A poet needs a model,
As sure as artist's brush.
We need not pay commission,
For the world will sit for us.
Our tools are simple and they're free-
A knowing heart and sympathy.
Yet these are bought at a dear price-
The pains and sufferings of life.
We paint the lines in a mother's face
Or the twinkling in an eye.
We sketch the history of a race
Or the creed of men who die.
Our easels have no preference
For light or shade or sheen.
Our models need not hold a pose;
We sketch the changing scene.
We write about the ugly;
We write about the fair,
And every time we turn our heads,
We find new subjects there-
The tinkling shades of laughter,
The restful shades of green.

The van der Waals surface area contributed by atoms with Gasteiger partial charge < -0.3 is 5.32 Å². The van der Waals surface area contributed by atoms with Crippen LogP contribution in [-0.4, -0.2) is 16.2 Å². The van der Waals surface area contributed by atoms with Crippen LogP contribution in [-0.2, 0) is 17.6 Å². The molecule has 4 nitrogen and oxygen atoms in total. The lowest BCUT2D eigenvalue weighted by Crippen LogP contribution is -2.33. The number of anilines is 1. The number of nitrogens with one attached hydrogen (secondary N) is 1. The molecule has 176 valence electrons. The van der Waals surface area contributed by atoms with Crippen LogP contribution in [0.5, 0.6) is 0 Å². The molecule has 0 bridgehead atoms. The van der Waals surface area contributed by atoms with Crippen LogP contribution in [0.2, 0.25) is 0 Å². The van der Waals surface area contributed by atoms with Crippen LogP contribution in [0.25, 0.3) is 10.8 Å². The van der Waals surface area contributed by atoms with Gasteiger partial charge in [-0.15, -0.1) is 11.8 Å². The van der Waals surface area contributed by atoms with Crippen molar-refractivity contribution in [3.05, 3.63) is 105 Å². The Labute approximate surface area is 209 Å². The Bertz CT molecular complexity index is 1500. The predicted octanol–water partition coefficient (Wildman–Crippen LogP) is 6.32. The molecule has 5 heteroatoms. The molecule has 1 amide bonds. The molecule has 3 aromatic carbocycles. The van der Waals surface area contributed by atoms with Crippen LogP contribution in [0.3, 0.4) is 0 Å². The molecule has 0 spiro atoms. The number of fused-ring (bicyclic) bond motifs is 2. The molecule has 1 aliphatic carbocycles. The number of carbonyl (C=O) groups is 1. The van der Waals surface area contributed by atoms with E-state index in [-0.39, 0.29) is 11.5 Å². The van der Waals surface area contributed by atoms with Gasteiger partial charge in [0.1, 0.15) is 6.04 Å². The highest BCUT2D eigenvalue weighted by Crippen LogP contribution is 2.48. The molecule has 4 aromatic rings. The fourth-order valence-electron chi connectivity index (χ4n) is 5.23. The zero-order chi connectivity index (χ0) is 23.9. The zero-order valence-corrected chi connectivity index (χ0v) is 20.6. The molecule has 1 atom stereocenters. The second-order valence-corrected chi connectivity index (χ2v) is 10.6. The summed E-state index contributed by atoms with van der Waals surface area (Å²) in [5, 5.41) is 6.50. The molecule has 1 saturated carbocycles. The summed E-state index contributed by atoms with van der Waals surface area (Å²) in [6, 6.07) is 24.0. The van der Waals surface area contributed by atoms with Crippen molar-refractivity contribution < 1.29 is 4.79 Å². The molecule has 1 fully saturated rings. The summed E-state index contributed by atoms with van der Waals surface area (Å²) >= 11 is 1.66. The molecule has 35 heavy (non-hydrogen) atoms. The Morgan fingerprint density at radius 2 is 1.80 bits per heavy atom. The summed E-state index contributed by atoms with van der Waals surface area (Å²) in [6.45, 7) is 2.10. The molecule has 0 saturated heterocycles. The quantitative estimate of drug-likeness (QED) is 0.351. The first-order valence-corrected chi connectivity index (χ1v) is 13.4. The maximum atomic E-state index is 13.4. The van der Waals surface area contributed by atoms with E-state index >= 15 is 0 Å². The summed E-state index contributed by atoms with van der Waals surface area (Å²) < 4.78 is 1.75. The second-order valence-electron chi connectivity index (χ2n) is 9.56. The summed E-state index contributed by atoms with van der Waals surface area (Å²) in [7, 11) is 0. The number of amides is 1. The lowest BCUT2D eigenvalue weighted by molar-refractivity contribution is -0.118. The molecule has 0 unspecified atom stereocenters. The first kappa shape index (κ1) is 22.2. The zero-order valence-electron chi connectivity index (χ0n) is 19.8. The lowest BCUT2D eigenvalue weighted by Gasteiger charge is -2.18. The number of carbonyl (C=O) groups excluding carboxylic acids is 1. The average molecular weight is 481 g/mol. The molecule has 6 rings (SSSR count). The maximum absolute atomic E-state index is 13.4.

And yet each line will bear a trace
Of everything we've seen.
I wrote it to a picture-
I wrote it to a song.
I wrote it to an old man
I wrote it to a garden-
I wrote it to a leaf.
I wrote it to an anguished cry-
I wrote it to relief.
I wrote it to an artist-
I wrote it to a sage.
And every time I lift my eyes,
There stands another page.
Adeline Foster's Other Poems
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Comments about this poem (~Brush Strokes by Adeline Foster )
The Road Not Taken
If You Forget Me
Still I Rise
Edgar Allan Poe
I Know Why The Caged Bird Sings
Stopping by Woods on a Snowy Evening
William Ernest Henley
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